Cars use up too much damn space

A common misconception I face is that I don’t like cars. On the contrary, cars are a wonderful thing: they give us freedom of movement, allowing us to go where we want, when we want. They are mobile rooms, so we can keep our stuff relatively safe wherever we go. They are personal mobility tools for people who have trouble walking. They’re a fabulous invention. But they use up too much damn space for everyone to use them.

Image by the author.

Or, if you prefer, a diagram of the same, with each box sized according to the space used by a traveller in the mode:

The tiny boxes in the corner are, in descending size, bus (half full), bus (full), train.

[The data above assumes a Level of Service of D for pedestrians [1], bicycles [2], and cars [3]; 1.2 passengers average for cars; 1 passenger for other private modes; 66-passenger bus; and 2,000 riders on a 10-car subway train.* Bike parking assumes 2 spaces, the size of which were estimated from a 12,500-space bike parking garage in Utrecht [4]; car and motorcycle parking assumes 3 spaces, the size of which were estimated from planning documents [5a; 5b]; and bus parking assumes a typical maintenance and storage facility [6]. Road space assumes 11-foot-wide urban lanes and 12-foot-wide freeway lanes.]

Jarrett Walker calls is this a problem of geometry: a dense city cannot run on cars [7]. There just isn’t enough space for most people to use it as their primary mode of transportation. Buses, trains, bicycles, and walking all use less space, so they become primary. I’d argue this is not just a problem of dense cities but also of chokepoints within less-dense places.

The first thing I notice is how much parking is needed, especially for driverless and urban cars. It looks like over half the space needs for urban cars come from parking, and almost three-quarters of the driverless urban car needs are from parking.

The goal of transportation planners ought to be to maximize the usefulness of their space. Driverless cars will help cut down on road usage, but their parking needs will still eat up much of the landscape. Driverless taxis would help more, but to be as space-efficient as a half-full bus they would need an average load of 20 people, and at that point it’s more bus than taxi.

In comparison, a bicyclist uses just 7 percent the space of a driver in a city. Someone on foot uses less than 2 percent.

In practical terms, the various space-intensive modes travel should be the most rare ways of getting around, used for practical reasons by people with mobility issues, people who have unusually long or circuitous commutes, and people who have loads to move. Travel by other modes should be much more common, especially at times when a lot of people want to go to a relatively compact area of the region (like at rush hour). These other modes should be just as fast or faster than driving (accomplished by improving those other modes), and relying on them should not feel like a burden.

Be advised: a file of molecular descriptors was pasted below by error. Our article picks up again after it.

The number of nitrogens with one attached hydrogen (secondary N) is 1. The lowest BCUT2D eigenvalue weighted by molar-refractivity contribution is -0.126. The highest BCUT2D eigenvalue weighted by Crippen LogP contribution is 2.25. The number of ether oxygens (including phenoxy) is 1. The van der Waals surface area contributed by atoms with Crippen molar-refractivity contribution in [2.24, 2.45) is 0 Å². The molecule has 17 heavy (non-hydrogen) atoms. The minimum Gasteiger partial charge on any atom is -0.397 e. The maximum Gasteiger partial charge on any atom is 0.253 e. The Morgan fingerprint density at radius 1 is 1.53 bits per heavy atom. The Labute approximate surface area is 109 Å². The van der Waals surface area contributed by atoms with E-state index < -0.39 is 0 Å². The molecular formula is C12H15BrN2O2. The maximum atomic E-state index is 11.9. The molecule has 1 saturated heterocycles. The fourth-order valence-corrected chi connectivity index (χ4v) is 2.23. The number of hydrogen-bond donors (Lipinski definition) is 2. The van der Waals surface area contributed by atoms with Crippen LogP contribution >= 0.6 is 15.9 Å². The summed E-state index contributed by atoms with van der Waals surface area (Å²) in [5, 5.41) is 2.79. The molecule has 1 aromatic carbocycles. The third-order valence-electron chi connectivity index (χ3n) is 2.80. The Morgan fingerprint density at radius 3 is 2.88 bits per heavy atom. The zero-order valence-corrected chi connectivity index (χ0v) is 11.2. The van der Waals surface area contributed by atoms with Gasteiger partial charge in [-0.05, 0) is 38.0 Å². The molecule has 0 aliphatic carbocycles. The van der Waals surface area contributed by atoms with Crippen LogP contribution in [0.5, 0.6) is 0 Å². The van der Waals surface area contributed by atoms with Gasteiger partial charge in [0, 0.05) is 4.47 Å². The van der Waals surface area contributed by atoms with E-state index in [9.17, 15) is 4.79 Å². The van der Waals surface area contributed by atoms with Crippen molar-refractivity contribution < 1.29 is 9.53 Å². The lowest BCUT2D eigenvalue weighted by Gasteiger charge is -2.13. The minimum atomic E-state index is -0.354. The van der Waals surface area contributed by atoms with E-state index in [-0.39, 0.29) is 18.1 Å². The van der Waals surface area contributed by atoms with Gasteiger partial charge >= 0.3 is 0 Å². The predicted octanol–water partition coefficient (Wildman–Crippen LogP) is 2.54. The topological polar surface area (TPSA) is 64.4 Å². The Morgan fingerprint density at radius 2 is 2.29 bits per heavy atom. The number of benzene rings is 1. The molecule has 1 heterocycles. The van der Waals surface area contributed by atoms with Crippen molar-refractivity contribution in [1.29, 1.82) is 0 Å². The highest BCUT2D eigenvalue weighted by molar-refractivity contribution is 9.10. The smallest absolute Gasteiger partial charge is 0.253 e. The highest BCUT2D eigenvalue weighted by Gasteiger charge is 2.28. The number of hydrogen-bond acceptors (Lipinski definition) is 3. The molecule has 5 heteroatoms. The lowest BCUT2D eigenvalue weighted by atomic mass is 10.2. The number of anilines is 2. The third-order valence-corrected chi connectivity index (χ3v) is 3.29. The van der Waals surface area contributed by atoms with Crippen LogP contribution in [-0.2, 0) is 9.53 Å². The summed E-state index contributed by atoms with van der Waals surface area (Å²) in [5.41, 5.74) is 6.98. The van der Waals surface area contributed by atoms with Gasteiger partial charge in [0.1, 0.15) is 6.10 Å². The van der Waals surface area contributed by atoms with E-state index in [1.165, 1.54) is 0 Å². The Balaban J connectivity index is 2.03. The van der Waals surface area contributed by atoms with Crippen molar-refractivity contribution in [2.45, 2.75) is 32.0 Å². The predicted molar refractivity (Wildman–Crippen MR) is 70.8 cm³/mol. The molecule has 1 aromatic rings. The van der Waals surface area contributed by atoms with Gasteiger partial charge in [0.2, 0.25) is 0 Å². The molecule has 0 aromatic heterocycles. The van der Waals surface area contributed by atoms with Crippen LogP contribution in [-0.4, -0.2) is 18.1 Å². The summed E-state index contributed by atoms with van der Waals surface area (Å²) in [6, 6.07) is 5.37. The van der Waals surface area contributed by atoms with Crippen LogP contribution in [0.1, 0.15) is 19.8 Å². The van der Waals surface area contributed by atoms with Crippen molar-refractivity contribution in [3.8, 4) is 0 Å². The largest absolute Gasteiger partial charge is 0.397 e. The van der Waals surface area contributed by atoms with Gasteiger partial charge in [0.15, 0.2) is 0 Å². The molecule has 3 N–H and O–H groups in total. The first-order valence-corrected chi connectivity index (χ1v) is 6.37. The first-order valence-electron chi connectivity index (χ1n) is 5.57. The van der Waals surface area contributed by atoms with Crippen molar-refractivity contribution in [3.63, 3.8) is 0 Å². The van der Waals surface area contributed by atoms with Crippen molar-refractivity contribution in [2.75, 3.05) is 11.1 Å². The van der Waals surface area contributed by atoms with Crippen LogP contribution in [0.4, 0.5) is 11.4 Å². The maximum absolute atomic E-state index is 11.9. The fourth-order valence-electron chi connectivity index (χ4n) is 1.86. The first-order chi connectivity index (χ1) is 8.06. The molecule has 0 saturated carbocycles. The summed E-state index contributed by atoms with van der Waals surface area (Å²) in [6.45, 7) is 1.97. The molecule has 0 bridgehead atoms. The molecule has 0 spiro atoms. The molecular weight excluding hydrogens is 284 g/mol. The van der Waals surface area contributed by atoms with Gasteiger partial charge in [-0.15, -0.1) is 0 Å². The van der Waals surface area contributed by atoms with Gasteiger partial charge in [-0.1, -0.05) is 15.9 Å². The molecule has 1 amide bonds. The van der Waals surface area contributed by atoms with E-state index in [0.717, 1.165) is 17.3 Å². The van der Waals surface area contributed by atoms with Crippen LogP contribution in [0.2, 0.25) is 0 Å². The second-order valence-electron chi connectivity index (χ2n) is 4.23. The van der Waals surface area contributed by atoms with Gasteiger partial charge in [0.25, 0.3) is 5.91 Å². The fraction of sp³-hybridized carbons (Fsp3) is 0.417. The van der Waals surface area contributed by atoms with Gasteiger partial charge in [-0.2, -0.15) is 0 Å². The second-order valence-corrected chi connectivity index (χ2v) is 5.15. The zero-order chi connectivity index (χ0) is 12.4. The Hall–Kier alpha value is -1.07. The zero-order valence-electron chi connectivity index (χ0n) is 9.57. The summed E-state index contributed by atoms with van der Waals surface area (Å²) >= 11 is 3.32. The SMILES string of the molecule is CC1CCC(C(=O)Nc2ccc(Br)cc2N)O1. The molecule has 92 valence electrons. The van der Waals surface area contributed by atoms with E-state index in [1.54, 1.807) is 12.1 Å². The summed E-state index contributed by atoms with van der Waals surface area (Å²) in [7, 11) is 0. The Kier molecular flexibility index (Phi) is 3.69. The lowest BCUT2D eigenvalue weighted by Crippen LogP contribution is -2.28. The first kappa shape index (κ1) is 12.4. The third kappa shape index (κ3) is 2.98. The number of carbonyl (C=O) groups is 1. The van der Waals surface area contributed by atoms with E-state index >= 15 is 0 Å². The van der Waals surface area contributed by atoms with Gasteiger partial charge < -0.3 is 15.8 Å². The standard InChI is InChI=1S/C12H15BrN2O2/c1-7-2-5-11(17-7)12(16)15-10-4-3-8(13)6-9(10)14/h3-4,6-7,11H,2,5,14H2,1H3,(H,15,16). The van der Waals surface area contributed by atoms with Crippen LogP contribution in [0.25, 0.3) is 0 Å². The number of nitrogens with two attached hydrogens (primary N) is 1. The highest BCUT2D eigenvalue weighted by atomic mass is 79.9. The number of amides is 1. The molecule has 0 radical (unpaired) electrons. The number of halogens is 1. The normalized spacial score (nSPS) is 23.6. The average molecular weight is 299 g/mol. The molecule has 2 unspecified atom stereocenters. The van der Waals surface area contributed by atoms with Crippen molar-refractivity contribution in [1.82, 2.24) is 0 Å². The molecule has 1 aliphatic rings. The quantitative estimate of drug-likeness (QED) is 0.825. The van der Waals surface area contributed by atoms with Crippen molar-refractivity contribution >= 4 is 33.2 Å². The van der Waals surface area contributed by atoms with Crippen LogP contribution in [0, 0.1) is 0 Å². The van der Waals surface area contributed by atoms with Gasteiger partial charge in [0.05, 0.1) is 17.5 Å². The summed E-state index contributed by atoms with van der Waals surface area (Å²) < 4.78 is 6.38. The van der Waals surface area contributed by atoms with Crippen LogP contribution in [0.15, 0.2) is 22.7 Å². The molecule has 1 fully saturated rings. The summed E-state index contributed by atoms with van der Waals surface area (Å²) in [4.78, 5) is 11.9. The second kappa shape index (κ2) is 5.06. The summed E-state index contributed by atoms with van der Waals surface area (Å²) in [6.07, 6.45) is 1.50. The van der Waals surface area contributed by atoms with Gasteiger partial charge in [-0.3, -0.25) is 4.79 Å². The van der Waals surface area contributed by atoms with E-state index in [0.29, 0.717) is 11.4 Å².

Far from making driving harder, inverting mode shares so driving becomes more rare would actually make driving easier and better by making other modes much easier and much better. There’s no reason to give away 2,300 square feet of space to every car traveler when 27 square feet by bus or 7 and a half feet by train would do just fine for most trips.


* Trains are the only vehicle here that must operate in their own right-of-way. They can move around 50,000 people per direction per hour using realistic headways compared with 4,800 on buses in their own right-of-way. Without stops, which would approximate the other modes' metrics, a train could operate about twice as often and yield the 7.5 square feet needed per passenger indicated here. A parallel article would examine lane capacity, but that would necessarily exclude parking - a key factor in cars' inefficiency - and so this is not the place for that examination.

Works Cited

[1] “Current HCM Methodology,” in Pedestrian Level of Service Study, Phase I (New York, NY: New York City DCP, 2006).

[2] Dan Zhou et al., “Estimating Capacity of Bicycle Path on Urban Roads in Hangzhou, China” (Conference Paper, The 94th Annual Meeting of the Transportation Research Board, Washington, DC, 2015).

[3] Energy Facility Site Evaluation Council, “Appendix C: Transportation,” in Kittitas Valley Wind Power Project Draft Environmental Impact Statement (Olympia, Washington: Sate of Washington, 2004).

[4] Juliana Neira, “World’s Largest Bike Parking Garage Opens in The Netherlands,” Designboom, August 10, 2017.

[5a] “Design and Improvement of Parking.,” Section 19.26.040, Roseville Municipal Code, accessed August 18, 2017; [5b] Peter Croft, “Light Vehicle Sizes and Dimensions: Street Survey Results and Parking Space Requirements – Information” (Auckland, New Zealand: Land Transport NZ, December 2004).

[6] Division of School Support, “School Bus Maintenance Facility Planner” (Raleigh, NC: North Carolina Department of Public Instruction, February 2011).

[7] Jarrett Walker, “Does Elon Musk Understand Urban Geometry?,” Human Transit, July 21, 2016.